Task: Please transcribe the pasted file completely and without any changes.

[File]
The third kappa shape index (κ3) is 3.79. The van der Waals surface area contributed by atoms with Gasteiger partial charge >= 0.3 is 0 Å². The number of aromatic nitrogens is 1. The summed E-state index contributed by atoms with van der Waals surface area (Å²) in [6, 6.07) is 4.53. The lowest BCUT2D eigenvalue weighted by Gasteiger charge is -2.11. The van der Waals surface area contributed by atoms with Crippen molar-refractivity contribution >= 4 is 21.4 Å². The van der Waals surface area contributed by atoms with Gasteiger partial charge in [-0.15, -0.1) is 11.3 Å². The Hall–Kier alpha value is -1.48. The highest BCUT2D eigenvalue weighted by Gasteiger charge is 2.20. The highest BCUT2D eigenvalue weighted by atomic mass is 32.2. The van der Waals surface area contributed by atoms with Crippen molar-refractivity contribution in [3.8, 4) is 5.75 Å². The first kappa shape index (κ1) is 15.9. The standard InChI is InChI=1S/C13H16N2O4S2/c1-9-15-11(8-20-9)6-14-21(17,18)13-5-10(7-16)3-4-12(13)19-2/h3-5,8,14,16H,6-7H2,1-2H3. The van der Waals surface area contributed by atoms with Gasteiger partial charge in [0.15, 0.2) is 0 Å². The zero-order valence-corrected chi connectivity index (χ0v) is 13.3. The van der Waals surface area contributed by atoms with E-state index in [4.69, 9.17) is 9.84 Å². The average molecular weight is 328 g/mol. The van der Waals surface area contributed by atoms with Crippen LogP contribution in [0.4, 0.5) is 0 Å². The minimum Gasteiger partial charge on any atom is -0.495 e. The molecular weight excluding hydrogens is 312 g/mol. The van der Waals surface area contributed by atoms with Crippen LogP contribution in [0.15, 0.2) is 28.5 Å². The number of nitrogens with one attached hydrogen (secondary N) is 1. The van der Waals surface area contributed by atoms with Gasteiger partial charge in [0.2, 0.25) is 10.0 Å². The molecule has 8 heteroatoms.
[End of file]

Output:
The third kappa shape index (κ3) is 3.79. The van der Waals surface area contributed by atoms with Gasteiger partial charge >= 0.3 is 0 Å². The number of aromatic nitrogens is 1. The summed E-state index contributed by atoms with van der Waals surface area (Å²) in [6, 6.07) is 4.53. The lowest BCUT2D eigenvalue weighted by Gasteiger charge is -2.11. The van der Waals surface area contributed by atoms with Crippen molar-refractivity contribution >= 4 is 21.4 Å². The van der Waals surface area contributed by atoms with Gasteiger partial charge in [-0.15, -0.1) is 11.3 Å². The Hall–Kier alpha value is -1.48. The highest BCUT2D eigenvalue weighted by Gasteiger charge is 2.20. The highest BCUT2D eigenvalue weighted by atomic mass is 32.2. The van der Waals surface area contributed by atoms with Crippen molar-refractivity contribution in [3.8, 4) is 5.75 Å². The first kappa shape index (κ1) is 15.9. The standard InChI is InChI=1S/C13H16N2O4S2/c1-9-15-11(8-20-9)6-14-21(17,18)13-5-10(7-16)3-4-12(13)19-2/h3-5,8,14,16H,6-7H2,1-2H3. The van der Waals surface area contributed by atoms with Gasteiger partial charge in [0.15, 0.2) is 0 Å². The zero-order valence-corrected chi connectivity index (χ0v) is 13.3. The van der Waals surface area contributed by atoms with E-state index in [4.69, 9.17) is 9.84 Å². The average molecular weight is 328 g/mol. The van der Waals surface area contributed by atoms with Crippen LogP contribution in [0.4, 0.5) is 0 Å². The minimum Gasteiger partial charge on any atom is -0.495 e. The molecular weight excluding hydrogens is 312 g/mol. The van der Waals surface area contributed by atoms with Crippen LogP contribution in [0.15, 0.2) is 28.5 Å². The number of nitrogens with one attached hydrogen (secondary N) is 1. The van der Waals surface area contributed by atoms with Gasteiger partial charge in [0.2, 0.25) is 10.0 Å². The molecule has 8 heteroatoms.